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An essay by George William Curtis

The Morality Of Dancing

Title:     The Morality Of Dancing
Author: George William Curtis [More Titles by Curtis]

The gravity of the discussion of the morality of dancing is exceedingly amusing. The dancing of young people is as natural and instinctive as their laughing and singing, and the old Easy Chairs about the wall might as wisely quarrel with the song of the bobolink in the fields as with the dance upon the floor. But the grave censors who condemn it must be heard. There is reason in the way in which they often put their objections. Excitement, late hours, exposure of health, all these are bad. But, on the other hand, exercise, cheerfulness, friendly conversation, all these are good. The zealous censors confound uses and abuses. The Easy Chair has seen a worthy temperance apostle ingulfing cups of coffee in the pauses of an exhortation to abstinence, until it marvelled at the capacity of the apostolic stomach. Could there be no intemperance in coffee-drinking? But was coffee not to be drunk? The Easy Chair has seen such frantic gobbling at a railway eating-room that it could only gaze in wonder at the sottish and, so to speak, drunken eating. But is food not to be eaten? The Easy Chair has seen little children, extravagantly dressed and decorated, dancing in great hotel parlors on hot summer nights at an hour when they should all have been sound asleep in their beds, while their parents should have been soundly chastised for not putting them there. But is the dancing of young persons therefore wrong?

This is probably to the censorial mind nothing but the base compromise and sophistry of "moderate drinking." But nevertheless most of the evils of this kind are perversions of good things. There are a great many young and ignorant parents who become impatient with the incessant activity and restlessness of their children. They condemn them to sit still in a chair and make no noise. Dear madame, it is nature's intention that the child shall be restless, to develop his limbs. You apply to him rules that are fit and easy for us who are old, and whom nature equally admonishes to sit still in chairs. Our little Procrustean beds are merely furniture that tortures. The desire of youth for enjoyment is as worthy as its desire for knowledge, for truth, for excellence. And it is the spirit, not the method, of enjoyments which are not obviously wrong, that is chiefly to be regarded. A good man asks whether he could go from dancing to console a dying bed. But could he go from skating, or reading Pickwick, or from heartily laughing, to console a dying friend? Would it not, even in his own view, depend wholly upon the mood in which he was doing it?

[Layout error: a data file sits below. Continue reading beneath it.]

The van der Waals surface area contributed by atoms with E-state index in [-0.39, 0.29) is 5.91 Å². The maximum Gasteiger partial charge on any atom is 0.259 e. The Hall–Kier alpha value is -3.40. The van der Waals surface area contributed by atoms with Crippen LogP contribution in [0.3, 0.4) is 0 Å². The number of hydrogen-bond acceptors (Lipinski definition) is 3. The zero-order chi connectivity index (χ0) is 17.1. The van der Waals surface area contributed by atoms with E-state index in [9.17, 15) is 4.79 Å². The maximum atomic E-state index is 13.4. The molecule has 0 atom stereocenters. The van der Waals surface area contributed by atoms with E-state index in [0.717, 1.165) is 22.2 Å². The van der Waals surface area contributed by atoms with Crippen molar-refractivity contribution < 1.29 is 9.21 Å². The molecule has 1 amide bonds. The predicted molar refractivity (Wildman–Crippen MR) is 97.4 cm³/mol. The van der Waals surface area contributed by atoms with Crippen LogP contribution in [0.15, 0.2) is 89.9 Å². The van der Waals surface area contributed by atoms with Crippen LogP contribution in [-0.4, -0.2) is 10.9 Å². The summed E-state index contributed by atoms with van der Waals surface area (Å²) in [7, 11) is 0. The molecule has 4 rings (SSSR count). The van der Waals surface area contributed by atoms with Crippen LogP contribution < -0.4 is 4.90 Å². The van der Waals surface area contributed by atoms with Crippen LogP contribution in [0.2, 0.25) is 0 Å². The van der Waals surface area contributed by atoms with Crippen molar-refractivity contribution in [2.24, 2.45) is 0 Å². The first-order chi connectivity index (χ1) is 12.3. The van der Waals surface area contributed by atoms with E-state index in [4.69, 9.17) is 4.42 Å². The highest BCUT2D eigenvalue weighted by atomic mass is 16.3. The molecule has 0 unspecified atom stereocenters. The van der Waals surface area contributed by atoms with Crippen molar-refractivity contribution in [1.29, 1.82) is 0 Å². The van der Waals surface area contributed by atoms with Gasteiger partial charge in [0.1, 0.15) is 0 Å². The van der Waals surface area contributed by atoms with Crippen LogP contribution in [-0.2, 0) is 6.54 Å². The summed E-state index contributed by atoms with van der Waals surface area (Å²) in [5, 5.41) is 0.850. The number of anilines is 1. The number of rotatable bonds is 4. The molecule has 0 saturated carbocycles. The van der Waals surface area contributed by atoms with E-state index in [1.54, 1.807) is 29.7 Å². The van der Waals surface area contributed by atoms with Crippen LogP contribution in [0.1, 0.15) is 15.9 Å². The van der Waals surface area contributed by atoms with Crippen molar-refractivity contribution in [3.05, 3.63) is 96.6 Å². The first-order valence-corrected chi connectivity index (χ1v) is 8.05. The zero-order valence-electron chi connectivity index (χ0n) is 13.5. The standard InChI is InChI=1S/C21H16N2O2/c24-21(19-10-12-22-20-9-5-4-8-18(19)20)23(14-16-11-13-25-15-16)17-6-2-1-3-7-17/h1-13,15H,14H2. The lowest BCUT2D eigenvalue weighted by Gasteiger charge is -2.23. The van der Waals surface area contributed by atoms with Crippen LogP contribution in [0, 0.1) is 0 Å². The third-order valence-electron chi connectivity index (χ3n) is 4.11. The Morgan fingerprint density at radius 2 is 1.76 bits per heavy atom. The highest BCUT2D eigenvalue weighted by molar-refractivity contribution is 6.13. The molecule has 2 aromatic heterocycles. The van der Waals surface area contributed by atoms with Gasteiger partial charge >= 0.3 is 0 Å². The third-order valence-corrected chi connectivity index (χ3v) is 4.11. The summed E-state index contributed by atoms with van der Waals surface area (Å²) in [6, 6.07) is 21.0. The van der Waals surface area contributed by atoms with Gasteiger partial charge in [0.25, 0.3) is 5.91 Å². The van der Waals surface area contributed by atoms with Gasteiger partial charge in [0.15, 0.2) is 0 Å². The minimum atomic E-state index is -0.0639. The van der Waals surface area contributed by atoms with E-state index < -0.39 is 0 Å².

Let him select an act which he would approve. Let him be reading a serious book, or thinking in his study, or going upon a visit of charity when he is summoned, and he would say that he could go with perfect composure and the utmost propriety. But how if he were peevish as he read the serious book, or if he were thinking angrily in his study, or if he were mentally reproaching the duty that drew him from his comfortable room to pay a visit of charity, could he then more properly hasten to console the dying than if he had been cheerfully dancing, his mind full of pleasant thoughts and the delight of the music and the measured movement? It is not the thing that he is doing, but the spirit in which he is doing it, that should be considered.

How different a view of the pleasant recreation of dancing may be taken by an intellectual man, from that of one who thinks the waltz a device of Satan, is shown by a passage of De Quincey, the beginning of which the Easy Chair will quote, and which will find an echo in many a memory: "And in itself, of all the scenes which this world offers, none is to me so profoundly interesting, none (I say deliberately) so affecting, as the spectacle of men and women floating through the mazes of a dance; under these conditions, however, that the music shall be rich and festal, the execution of the dancers perfect, and the dance itself of a character to admit of free, fluent, and continuous action. And whenever the music happens not to be of a light, trivial character, but charged with the spirit of festal pleasure, and the performers in the dance so far skilful as to betray no awkwardness verging on the ludicrous, I believe that many persons feel as I feel in such circumstances, viz., derive from the spectacle the very grandest form of passionate sadness which can belong to any spectacle whatsoever."

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George William Curtis's essay: Morality Of Dancing